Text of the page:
- ItemOpen AccessBehavioural Approach to Political Protest: an Analysis of Fela Anikulapo Kuti, 1970-1997(2011-12) Eesuola, O.SMost studies in political protest lack behavioral content. They focus on group actions such as industrial strikes, street demonstrations, riots and sit-ins; without explaining the behaviour of the individuals who partake in them. They also lack perspectives on the dynamics of factors that influence the behaviour of individual protesters as well as the forms that their protests take. Consequently, scholarly understanding of political protest appears narrow, and most theories that evolve from them are bedeviled with limited explanatory frameworks. This study is an exploration of the one man, self-styled political protest of Fela Anikulapo Kuti of Nigeria between 1970 and 1997. The study sought to understand the origin, nature and character of Fela’s protest, the actual socio-political contradictions that provoked his protest, the dimensions his protest took, as well as the impacts that his protest has on the Nigerian socio political milieu. Using concept mapping and evidence-strategy techniques to analyze Fela’s protest songs and key informants’ responses, the study asserted that protest behaviour in individuals is often inculcated through socialization, and it transforms to protest actions when individuals react to certain socio- political contradictions around them. The explorative study of the Fela phenomenon generates the conclusion that music and deviant behaviour are possible forms of political protest actions, but the aspect of deviance may deny the protest mass supports, prevent it from transforming to social movement, render it misinterpreted, or even completely counterproductive. The study recommended that governments need to create effective institutions of grievances expression in order to prevent violent political protests in their political systems. In like manner, individuals who wish to champion socio- political protests should desist from such behaviour or activities that their societies consider deviant.
- ItemOpen AccessBetrand Russell's Logical Atonism: a Synthesis of Rationalism and Empiricism(2000-08-28) Ogbinaka, O.MFull Texts attached
- ItemOpen AccessBeyond Walter Rodney's Development Discourse: Idealism to Praxis(2012-05) Adefarasin, V.OThe work argues the thesis that the adoption of Walter Rodney’s development discourse can serve as a viable paradigm for practically achieving the goals of integrated development in contemporary Africa if emphasis is placed on human development and effective leadership. Leadership, derives from the verb “to lead”. To lead means to “guide or cause to follow one” or to direct, as by persuasion or influence, to a course of, to conduct in a certain direction, or to be the head. Thus, leadership involves providing guidance to people for the purpose of achieving some specific goals. Leadership is the ability to take an initiative to motivate, to influence, to direct and control the thoughts, opinions and actions of the followers in any given society towards the achievement of purposeful desired goals. By human development, we mean the holistic qualitative improvement of human person and the society. Human development is when there are continuous opportunities given and open to man to improve his skill and abilities, to unleash his potentials, to be creative, self-disciplined, responsible, educated and patriotic. We therefore submit that the development of Africa is and will continue to be very much dependent on its human development and effective leadership. Almost all the countries in Africa need this paradigm shift in their leadership roles towards effective development. In Nigeria, for example, not until the country is able to evolve good leadership models and develop its human resources through functional, cultural, moral, socio-economically based, scientific and creative educational system, the aspirations of integrated development on the country will continue to be illusionary. This submission applies to all other countries in Africa. It is our conviction that a continent which is unable to develop the skills, knowledge and values of its people and effectively utilize them in the developmental process will not be able to develop anything else.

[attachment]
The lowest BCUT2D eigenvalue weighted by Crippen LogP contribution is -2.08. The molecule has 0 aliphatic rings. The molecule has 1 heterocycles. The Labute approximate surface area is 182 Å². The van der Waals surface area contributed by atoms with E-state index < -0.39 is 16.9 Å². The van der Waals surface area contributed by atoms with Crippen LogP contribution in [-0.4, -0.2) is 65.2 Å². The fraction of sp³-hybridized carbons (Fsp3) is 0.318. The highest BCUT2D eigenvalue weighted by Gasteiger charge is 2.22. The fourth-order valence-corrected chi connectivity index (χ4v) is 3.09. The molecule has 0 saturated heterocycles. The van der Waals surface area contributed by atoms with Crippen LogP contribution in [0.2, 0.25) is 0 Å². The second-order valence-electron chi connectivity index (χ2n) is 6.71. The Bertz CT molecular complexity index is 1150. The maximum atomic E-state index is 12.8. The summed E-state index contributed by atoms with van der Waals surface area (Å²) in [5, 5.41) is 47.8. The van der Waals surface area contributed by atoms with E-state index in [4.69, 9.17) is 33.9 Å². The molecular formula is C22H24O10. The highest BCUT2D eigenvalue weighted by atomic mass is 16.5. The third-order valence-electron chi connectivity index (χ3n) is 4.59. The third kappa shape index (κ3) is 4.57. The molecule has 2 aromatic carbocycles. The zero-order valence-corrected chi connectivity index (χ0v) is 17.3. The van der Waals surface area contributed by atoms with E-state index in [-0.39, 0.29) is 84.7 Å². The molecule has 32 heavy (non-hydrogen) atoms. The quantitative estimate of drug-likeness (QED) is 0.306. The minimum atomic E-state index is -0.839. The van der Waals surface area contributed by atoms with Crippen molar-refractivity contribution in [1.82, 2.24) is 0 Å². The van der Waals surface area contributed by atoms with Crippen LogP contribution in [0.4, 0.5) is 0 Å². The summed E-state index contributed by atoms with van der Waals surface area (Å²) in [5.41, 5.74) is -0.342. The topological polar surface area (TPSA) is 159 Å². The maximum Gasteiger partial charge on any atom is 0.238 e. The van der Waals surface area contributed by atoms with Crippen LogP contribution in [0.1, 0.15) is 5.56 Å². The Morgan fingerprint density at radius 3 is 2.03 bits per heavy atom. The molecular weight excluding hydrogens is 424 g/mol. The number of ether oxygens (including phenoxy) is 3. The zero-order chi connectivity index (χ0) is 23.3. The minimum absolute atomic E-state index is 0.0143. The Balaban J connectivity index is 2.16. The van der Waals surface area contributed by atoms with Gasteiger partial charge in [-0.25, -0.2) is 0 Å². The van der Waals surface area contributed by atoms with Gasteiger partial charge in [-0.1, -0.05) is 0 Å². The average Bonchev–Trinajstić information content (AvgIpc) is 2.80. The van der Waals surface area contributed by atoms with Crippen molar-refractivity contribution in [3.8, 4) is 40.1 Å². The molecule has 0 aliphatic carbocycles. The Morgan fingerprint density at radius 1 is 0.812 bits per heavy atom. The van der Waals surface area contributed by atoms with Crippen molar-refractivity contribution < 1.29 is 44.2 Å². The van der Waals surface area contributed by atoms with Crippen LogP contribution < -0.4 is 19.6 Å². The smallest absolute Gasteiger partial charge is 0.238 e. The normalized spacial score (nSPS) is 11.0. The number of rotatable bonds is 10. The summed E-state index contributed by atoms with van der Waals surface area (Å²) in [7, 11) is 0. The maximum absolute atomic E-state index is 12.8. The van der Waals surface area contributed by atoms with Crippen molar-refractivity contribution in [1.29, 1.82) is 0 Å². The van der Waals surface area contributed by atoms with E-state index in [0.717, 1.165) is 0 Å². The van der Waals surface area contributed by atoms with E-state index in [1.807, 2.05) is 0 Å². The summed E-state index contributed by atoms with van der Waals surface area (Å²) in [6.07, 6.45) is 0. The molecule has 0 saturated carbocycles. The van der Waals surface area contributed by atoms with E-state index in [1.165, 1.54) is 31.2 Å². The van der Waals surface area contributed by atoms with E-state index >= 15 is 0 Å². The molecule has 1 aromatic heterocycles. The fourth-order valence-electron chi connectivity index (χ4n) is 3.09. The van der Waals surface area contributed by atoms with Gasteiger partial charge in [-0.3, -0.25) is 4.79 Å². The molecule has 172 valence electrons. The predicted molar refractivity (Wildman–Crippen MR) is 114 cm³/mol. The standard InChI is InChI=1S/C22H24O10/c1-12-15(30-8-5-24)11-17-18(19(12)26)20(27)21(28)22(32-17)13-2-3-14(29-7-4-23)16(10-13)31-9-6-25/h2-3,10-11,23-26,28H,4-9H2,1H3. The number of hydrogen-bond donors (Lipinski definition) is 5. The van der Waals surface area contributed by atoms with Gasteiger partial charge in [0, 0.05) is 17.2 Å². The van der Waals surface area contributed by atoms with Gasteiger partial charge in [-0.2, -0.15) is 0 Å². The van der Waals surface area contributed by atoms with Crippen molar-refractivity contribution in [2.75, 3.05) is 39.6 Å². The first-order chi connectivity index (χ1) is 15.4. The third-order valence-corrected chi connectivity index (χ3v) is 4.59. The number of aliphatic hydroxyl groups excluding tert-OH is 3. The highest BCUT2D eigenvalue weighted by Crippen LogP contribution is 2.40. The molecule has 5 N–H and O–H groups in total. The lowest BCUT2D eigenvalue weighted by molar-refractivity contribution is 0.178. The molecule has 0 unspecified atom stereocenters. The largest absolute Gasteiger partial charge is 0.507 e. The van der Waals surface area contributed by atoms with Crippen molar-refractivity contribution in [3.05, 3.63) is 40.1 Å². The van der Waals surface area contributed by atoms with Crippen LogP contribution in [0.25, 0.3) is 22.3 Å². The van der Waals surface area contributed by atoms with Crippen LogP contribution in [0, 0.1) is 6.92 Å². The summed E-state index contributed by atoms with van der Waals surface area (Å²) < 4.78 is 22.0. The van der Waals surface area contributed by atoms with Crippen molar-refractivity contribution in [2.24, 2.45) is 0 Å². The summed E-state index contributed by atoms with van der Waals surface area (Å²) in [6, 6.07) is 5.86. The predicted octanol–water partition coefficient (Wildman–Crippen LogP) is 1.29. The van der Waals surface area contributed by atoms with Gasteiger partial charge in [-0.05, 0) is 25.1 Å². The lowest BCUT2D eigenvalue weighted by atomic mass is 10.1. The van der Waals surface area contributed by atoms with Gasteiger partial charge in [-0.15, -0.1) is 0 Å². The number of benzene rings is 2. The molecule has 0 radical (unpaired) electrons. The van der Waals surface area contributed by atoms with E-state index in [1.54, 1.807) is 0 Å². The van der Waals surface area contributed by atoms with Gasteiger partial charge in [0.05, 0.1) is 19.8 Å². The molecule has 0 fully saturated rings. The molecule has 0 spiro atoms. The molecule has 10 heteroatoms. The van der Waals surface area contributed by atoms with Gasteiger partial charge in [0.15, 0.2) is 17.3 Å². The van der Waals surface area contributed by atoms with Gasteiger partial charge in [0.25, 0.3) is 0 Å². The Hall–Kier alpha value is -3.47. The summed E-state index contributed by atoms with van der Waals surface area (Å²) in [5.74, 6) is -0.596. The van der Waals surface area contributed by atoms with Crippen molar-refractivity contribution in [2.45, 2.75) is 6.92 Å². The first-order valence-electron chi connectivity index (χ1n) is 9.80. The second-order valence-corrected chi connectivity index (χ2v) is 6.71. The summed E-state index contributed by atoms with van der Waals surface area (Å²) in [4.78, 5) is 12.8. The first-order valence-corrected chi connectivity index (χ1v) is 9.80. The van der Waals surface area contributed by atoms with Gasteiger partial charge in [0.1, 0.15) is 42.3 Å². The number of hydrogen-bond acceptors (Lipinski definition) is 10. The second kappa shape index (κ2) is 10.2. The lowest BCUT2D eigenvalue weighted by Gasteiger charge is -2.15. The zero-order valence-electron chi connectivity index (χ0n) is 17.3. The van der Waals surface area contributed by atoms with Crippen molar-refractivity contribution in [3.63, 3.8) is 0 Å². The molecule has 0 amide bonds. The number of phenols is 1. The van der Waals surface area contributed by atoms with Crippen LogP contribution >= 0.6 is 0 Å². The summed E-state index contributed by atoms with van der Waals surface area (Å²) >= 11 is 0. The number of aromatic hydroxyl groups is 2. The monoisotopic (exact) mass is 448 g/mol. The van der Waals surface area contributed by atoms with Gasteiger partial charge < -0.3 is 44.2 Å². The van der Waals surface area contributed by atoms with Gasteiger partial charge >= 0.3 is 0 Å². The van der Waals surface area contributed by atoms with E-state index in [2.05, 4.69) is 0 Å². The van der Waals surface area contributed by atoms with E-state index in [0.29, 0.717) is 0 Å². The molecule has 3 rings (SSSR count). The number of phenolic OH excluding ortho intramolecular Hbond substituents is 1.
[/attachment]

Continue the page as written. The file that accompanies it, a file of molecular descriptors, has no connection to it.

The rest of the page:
- ItemOpen AccessThe Casamance Peace Process: 1947-2004(School of Postgraduate Studies, 2009-12) Osemeka, I.NFull Texts attached
- ItemOpen AccessThe challenge of political and economic leadership of Nigeria in the West African Sub-Region 1914-1988(School of Postgraduate Studies of the University of Lagos, Akoka, 1992) Adejo, A.MAfrica's remains the centre-piece of Nigeria's foreign policy. The nation leaders, since independence, had attested to this but Nigeria's foreign policy, both in formulation and implementation, is conditioned by certain basic factors. The country is vast in geographical area and has considerable human and material resources. By the force of circumstances, Nigeria clearly dominates its immediate neighbours.
- ItemOpen AccessCharacterizing the lects of Nigerian English: a descriptive analysis of their syntax and lexis(School of Postgraduate Studies of the University of Lagos, Akoka, 1992) Okoro, OIt is a linguistic fact that when a language is used for a prolonged period outside its native-speaker environment, certain socio-cultural and linguistic constraints operate to give rise to varieties of the language which differ from its native form in several significant respects (phonological, syntactic, lexical and semantic).